Because of the Kogelberg Nature Reserve exceptional quality of its fynbos, it is therefore often considered the heart of the Cape Floral Kingdom. The reserve lies within the southern stretch of the rugged Hottentots Holland mountain range. Because of its rugged inaccessibility it has remained isolated and remarkably unspoilt. Its high mountain peaks, steep kloofs, valleys and several tributaries of the pristine Palmiet River create a sense of remote wilderness.
The Kogelberg is situated about 90 km south-east of Cape Town and comprises a core area of 18 000 ha and several smaller fragments. The Reserve is sign-posted from the coastal road (R44) where a gravel road leads for 3km through private property to the office. The coastal town of Kleinmond is about 8 km south-east of the reserve.
Because of the historical isolation of the Kogelberg area has helped to protect its floral wealth, therefore keeping it relatively clear of alien vegetation. So today the Reserve presents perhaps the finest example of mountain fynbos in the Western Cape. It has approximately 1800 plant species of which about 150 are endemic and therefore very special. Many spectacular members of the protea family occur in the reserve. These include the endangered marsh rose, Orothamnus zeyheri – once on the brink of extinction and fortunately now known only to occur on a few inaccessible peaks. The Reserve also has the highest concentration of Mimetes species in the Cape, at the top of the list the endangered M. hottentoticus and M. capitulatus.
Kogelberg Nature Reserve
The Kogelberg has three patches of indigenous forest: Louwsbos, Platbos and Oudebos. These patches are therefore similar to the Knysna forests and include yellowwood, stinkwood and boekenhout trees. The Palmiet River and its associated riparian vegetation is of the most pristine in the southwestern Cape. Wild almond, rooi-els, Breede River yellowwood and Cape beech are among the trees occurring in the riverine scrub along its water courses. Much of the area’s early botanical documentation was done by T.P Stokoe, a Yorkshire man who emigrated to South Africa in 1911. Stokoe collected numerous specimens in the Kogelberg, many of which were named after him. His ashes were scattered near Stokoe’s Bridge in the Reserve.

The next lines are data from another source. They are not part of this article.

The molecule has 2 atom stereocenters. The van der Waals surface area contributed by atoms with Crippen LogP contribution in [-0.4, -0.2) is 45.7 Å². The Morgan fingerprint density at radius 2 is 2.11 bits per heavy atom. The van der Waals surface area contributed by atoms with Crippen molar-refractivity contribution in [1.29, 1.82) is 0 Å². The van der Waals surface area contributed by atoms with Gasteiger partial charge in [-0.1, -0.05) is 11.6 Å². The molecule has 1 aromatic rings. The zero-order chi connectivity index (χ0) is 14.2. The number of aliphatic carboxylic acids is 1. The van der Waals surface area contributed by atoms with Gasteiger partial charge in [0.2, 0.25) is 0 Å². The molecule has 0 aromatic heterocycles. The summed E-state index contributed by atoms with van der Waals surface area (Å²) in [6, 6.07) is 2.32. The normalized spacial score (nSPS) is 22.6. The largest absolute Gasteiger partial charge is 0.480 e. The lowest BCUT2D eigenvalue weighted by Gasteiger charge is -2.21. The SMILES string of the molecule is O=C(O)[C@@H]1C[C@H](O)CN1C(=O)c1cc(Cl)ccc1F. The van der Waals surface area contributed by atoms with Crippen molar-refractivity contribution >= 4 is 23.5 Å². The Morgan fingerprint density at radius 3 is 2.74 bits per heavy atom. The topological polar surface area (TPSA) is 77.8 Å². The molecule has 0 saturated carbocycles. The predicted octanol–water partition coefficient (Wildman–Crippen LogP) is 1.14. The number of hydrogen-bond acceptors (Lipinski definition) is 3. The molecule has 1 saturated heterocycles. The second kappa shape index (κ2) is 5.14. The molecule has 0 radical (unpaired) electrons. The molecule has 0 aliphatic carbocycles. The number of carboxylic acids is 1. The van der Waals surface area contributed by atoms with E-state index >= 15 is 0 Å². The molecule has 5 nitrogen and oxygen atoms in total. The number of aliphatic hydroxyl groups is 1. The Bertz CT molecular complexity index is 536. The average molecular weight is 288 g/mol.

Kogelberg Nature Reserve
The Kogelberg Reserve does not have many large animals, although leopards have been sighted. As well as leopards, the Cape clawless otter may be seen in or near the Palmiet River. Smaller antelope include grey rhebuck, klipspringer and grysbok, while baboons, porcupine, mongoose, dassies and hares are fairly common.
Peregrine falcons, black eagles and fish eagles hunt and nest in and around the Kogelberg Reserve. An endemic freshwater crab and the endangered microfrog are also found in the area. A herd of wild horses that were abandoned after the Anglo-Boer War, roam the flats of the Bot River estuary at Rooisand Nature Reserve. Its also believed that the surviving horses from the Birkenhead disaster also joined the wild horses from the Anglo-Boer war.